An example of this approach might be microbiome “experiments”—design changes that alter the microbial community of a building while staying within architectural best practices—implemented during the design phase of new or retrofit buildings. Given the pressing need for energy-efficient design, these studies should focus on low-energy design strategies, such as daylighting and natural ventilation. An example of such a study occurred at the University of Oregon, where a mixed-use building was designed so that half of the offices used operable windows to provide ventilation while the other half used a conventional mechanical system. Dust samples from the offices showed clear differences in the microbial communities that were primarily explained by the source of ventilation air. Another example is the Bullitt Center in Seattle, WA, which is the only office building to have attained Living Building Challenge certification. Designed to improve occupant health based on best available knowledge, this building is currently being used to investigate relationships among design, occupant health, and microbial dynamics.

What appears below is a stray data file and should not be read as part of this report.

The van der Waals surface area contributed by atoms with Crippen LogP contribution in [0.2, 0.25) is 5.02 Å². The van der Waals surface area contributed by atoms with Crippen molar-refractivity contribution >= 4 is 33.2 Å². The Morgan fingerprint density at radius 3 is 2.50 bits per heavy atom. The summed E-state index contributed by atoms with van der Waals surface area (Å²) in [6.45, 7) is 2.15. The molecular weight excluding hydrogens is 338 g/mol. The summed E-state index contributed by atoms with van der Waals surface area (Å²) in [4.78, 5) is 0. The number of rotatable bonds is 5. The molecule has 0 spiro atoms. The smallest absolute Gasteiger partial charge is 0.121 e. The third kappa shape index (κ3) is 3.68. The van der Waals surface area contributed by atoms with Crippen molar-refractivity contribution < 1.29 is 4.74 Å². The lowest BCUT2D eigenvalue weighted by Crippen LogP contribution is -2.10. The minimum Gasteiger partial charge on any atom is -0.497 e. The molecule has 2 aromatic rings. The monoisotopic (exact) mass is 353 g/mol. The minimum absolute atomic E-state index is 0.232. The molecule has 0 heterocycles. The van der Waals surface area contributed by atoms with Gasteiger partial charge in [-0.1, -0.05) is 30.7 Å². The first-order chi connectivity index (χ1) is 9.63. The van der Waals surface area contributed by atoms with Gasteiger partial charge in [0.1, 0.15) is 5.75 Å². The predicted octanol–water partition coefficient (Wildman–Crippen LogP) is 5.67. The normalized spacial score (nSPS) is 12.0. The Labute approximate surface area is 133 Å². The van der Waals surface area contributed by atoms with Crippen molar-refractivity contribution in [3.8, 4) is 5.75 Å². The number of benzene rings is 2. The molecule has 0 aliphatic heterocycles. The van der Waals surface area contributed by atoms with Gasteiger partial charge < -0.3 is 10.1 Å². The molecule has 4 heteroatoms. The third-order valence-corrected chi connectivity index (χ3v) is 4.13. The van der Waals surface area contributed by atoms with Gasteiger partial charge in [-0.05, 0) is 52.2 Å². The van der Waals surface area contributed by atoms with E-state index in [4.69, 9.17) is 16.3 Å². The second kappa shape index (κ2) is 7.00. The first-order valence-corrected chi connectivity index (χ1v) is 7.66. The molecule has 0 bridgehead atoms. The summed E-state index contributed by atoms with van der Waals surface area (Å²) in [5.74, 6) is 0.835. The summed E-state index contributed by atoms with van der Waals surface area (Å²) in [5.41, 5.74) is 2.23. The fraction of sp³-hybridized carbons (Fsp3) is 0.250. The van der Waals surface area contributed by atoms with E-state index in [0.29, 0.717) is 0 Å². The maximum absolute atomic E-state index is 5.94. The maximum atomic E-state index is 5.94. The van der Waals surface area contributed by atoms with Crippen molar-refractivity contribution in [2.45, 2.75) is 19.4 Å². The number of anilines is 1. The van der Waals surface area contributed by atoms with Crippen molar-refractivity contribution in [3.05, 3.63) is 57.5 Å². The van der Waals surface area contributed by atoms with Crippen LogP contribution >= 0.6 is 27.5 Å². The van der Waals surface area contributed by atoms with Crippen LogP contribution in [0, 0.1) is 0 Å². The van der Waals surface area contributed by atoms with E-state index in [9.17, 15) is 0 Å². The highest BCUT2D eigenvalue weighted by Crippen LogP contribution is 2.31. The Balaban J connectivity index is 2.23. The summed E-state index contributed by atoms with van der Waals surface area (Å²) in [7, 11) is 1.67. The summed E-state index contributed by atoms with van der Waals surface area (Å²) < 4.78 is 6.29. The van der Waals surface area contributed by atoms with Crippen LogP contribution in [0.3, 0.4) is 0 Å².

How do we get sustainable and healthy villas at ARK Architects?
- Natural ventilation. Energy consumption is minimised by passive cooling using natural air flow.
- Using top quality building materials, and selecting the highest standards in weatherproofing and thermal and acoustic insulation.
- Landscape design. We use landscaping features to filter greywater, and save rainwater for watering the plants, thanks to the drainage system. We facilitate the return of clean water to the aquifers.